Edouard de Pomiane’s Tomates a la Creme

August 12, 2015

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De Pomiane's Cooking in Ten Minutes may be my favorite cookbook.  If you don't know it, you're in for a treat.  

I wait all year to cook his extremely simple tomatoes in cream, which may be the first three-ingredient dish I ever attempted.  All it takes is butter, tomatoes and cream.  (Although I admit that I occasionally break down and sprinkle on a little salt as well.)  And of course, you do need a bit of bread to mop up the spectacular sauce. 

Here's the recipe, via Elizabeth David, from the 60th anniversary issue of Gourmet (September 2001).

I'd print the photograph – the tomatoes are right here, sitting in front of me – but this dish is the best argument I know against taking pictures of your food.  And I wouldn't want to do a single thing that might deter you from cooking this most delicious summer dish.

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(Although the version printed above is the one I've always used, I've just discovered that the version in the first English translation, pictured above, from 1948 is slightly different. It includes not only salt and pepper, but also onions.  Do what you will with this information.)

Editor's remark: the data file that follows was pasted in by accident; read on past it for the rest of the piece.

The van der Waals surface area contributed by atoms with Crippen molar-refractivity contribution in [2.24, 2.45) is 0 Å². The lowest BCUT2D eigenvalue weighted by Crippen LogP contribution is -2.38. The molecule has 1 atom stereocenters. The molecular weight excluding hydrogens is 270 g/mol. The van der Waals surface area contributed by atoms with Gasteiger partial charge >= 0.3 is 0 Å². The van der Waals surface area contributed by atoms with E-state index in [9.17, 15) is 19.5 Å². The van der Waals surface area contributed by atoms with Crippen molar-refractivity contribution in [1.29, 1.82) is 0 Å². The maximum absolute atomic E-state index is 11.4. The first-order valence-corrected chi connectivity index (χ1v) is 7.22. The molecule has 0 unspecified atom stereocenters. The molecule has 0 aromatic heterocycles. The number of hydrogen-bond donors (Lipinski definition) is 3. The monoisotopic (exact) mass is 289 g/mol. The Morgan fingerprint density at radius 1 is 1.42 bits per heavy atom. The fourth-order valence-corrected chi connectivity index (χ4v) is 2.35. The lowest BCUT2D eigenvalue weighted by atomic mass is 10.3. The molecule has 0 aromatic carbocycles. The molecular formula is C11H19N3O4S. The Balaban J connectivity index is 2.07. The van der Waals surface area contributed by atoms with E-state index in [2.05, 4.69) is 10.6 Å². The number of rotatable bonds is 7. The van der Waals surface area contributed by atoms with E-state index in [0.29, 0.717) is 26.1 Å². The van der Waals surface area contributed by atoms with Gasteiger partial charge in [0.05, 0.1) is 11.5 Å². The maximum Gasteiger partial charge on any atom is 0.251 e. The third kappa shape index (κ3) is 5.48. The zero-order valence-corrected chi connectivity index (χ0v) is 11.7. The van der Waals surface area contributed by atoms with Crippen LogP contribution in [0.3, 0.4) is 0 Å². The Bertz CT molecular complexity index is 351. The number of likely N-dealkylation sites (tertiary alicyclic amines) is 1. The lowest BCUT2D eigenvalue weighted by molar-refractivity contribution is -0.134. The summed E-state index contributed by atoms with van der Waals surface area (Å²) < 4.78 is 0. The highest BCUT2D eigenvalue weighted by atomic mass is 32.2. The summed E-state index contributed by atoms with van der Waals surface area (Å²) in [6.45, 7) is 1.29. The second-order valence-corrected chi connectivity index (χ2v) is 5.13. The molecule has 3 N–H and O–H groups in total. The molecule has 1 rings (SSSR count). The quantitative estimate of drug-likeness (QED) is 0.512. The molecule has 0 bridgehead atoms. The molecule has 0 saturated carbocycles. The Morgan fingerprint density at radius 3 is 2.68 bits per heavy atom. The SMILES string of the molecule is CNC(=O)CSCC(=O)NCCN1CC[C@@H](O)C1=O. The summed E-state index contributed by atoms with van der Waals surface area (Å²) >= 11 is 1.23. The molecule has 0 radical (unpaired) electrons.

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And since I'm looking through this book, I thought I'd toss in the preface so you get some sense of the delightful Dr. de Pomiane.  (He was a serious scientist who also had a long-time cooking show on French radio.)

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4 Comments

  • judy north says:

    Thank you so much Ruth for these daily emails. I love them and try a lot of these recipes.
    I’m making these tomatoes tonight. Judy North

  • Gourmand Moe says:

    I would also add half a garlic clove minced finely to the sauce. Thanks again for another outstanding history lesson from Gourmet.

  • Ruth Reichl says:

    Judy, I hope you like them as much as I do! And GM – as far as I’m concerned, a little garlic (or a lot), is always a good idea.

  • Laura says:

    I’m here because I was trying to figure out what to do with the late-season tomatoes I just got in my farm box – and I was so intrigued by the comment on the lack of photogenicity here! Mmm, so good. (Further obscuring their heritage, I ate them with black beans.) And – I completely did not understand the Zelda side story, until at the last my tomatoes started “slipping” out of their skins. At which point I literally laughed aloud.

    While I’m here … I read “My Kitchen Year” cover to cover last weekend immediately upon arrival. I know your goal is to get us back into the kitchen, but I’ve been exhausted lately by too much work and stress. I thought you’d enjoy knowing that just reading about your kitchen-generated self-comfort was a comfort to me.

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